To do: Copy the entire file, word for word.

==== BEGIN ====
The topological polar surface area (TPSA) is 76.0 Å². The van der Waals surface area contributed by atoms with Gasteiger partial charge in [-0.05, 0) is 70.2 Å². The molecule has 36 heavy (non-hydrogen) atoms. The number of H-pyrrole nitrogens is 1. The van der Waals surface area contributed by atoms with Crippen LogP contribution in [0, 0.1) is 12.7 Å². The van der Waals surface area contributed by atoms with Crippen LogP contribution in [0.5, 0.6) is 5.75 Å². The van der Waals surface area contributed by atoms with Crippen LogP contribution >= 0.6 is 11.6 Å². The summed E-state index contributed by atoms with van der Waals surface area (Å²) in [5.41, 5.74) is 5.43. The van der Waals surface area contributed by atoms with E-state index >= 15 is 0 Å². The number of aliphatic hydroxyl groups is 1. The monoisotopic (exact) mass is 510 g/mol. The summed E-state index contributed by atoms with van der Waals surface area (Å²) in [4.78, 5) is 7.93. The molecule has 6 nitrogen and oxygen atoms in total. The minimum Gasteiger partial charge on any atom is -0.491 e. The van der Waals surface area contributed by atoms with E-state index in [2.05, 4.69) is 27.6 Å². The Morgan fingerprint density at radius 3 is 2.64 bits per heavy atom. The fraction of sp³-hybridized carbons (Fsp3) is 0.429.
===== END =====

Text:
The topological polar surface area (TPSA) is 76.0 Å². The van der Waals surface area contributed by atoms with Gasteiger partial charge in [-0.05, 0) is 70.2 Å². The molecule has 36 heavy (non-hydrogen) atoms. The number of H-pyrrole nitrogens is 1. The van der Waals surface area contributed by atoms with Crippen LogP contribution in [0, 0.1) is 12.7 Å². The van der Waals surface area contributed by atoms with Crippen LogP contribution in [0.5, 0.6) is 5.75 Å². The van der Waals surface area contributed by atoms with Crippen LogP contribution >= 0.6 is 11.6 Å². The summed E-state index contributed by atoms with van der Waals surface area (Å²) in [5.41, 5.74) is 5.43. The van der Waals surface area contributed by atoms with E-state index >= 15 is 0 Å². The number of aliphatic hydroxyl groups is 1. The monoisotopic (exact) mass is 510 g/mol. The summed E-state index contributed by atoms with van der Waals surface area (Å²) in [4.78, 5) is 7.93. The molecule has 6 nitrogen and oxygen atoms in total. The minimum Gasteiger partial charge on any atom is -0.491 e. The van der Waals surface area contributed by atoms with E-state index in [2.05, 4.69) is 27.6 Å². The Morgan fingerprint density at radius 3 is 2.64 bits per heavy atom. The fraction of sp³-hybridized carbons (Fsp3) is 0.429.